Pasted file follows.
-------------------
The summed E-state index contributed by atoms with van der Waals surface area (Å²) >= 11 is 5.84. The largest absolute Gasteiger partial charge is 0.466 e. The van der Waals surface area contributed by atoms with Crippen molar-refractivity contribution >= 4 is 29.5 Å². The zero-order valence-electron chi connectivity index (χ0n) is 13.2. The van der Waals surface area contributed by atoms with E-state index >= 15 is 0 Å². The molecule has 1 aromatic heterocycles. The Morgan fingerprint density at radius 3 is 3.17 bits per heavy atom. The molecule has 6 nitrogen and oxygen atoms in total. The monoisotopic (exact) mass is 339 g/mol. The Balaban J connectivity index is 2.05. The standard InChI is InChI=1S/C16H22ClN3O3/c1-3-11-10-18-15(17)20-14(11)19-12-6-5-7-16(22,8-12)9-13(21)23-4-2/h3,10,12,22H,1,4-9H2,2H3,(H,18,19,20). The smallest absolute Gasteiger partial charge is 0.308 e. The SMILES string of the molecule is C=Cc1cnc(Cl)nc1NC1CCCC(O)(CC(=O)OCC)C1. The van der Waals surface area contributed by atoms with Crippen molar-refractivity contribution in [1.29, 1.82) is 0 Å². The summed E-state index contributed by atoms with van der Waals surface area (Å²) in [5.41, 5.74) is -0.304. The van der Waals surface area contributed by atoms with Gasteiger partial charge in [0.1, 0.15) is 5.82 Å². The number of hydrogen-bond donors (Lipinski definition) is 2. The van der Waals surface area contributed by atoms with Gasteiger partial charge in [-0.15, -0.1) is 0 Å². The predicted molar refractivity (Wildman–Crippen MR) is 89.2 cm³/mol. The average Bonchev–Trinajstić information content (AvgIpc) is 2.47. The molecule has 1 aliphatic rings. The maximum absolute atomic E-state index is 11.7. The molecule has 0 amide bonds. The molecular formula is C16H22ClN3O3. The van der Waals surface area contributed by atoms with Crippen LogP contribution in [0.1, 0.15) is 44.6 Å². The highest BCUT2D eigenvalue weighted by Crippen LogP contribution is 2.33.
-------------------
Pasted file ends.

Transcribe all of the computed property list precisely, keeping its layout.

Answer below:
The summed E-state index contributed by atoms with van der Waals surface area (Å²) >= 11 is 5.84. The largest absolute Gasteiger partial charge is 0.466 e. The van der Waals surface area contributed by atoms with Crippen molar-refractivity contribution >= 4 is 29.5 Å². The zero-order valence-electron chi connectivity index (χ0n) is 13.2. The van der Waals surface area contributed by atoms with E-state index >= 15 is 0 Å². The molecule has 1 aromatic heterocycles. The Morgan fingerprint density at radius 3 is 3.17 bits per heavy atom. The molecule has 6 nitrogen and oxygen atoms in total. The monoisotopic (exact) mass is 339 g/mol. The Balaban J connectivity index is 2.05. The standard InChI is InChI=1S/C16H22ClN3O3/c1-3-11-10-18-15(17)20-14(11)19-12-6-5-7-16(22,8-12)9-13(21)23-4-2/h3,10,12,22H,1,4-9H2,2H3,(H,18,19,20). The smallest absolute Gasteiger partial charge is 0.308 e. The SMILES string of the molecule is C=Cc1cnc(Cl)nc1NC1CCCC(O)(CC(=O)OCC)C1. The van der Waals surface area contributed by atoms with Crippen molar-refractivity contribution in [1.29, 1.82) is 0 Å². The summed E-state index contributed by atoms with van der Waals surface area (Å²) in [5.41, 5.74) is -0.304. The van der Waals surface area contributed by atoms with Gasteiger partial charge in [0.1, 0.15) is 5.82 Å². The number of hydrogen-bond donors (Lipinski definition) is 2. The van der Waals surface area contributed by atoms with Gasteiger partial charge in [-0.15, -0.1) is 0 Å². The predicted molar refractivity (Wildman–Crippen MR) is 89.2 cm³/mol. The average Bonchev–Trinajstić information content (AvgIpc) is 2.47. The molecule has 1 aliphatic rings. The maximum absolute atomic E-state index is 11.7. The molecule has 0 amide bonds. The molecular formula is C16H22ClN3O3. The van der Waals surface area contributed by atoms with Crippen LogP contribution in [0.1, 0.15) is 44.6 Å². The highest BCUT2D eigenvalue weighted by Crippen LogP contribution is 2.33.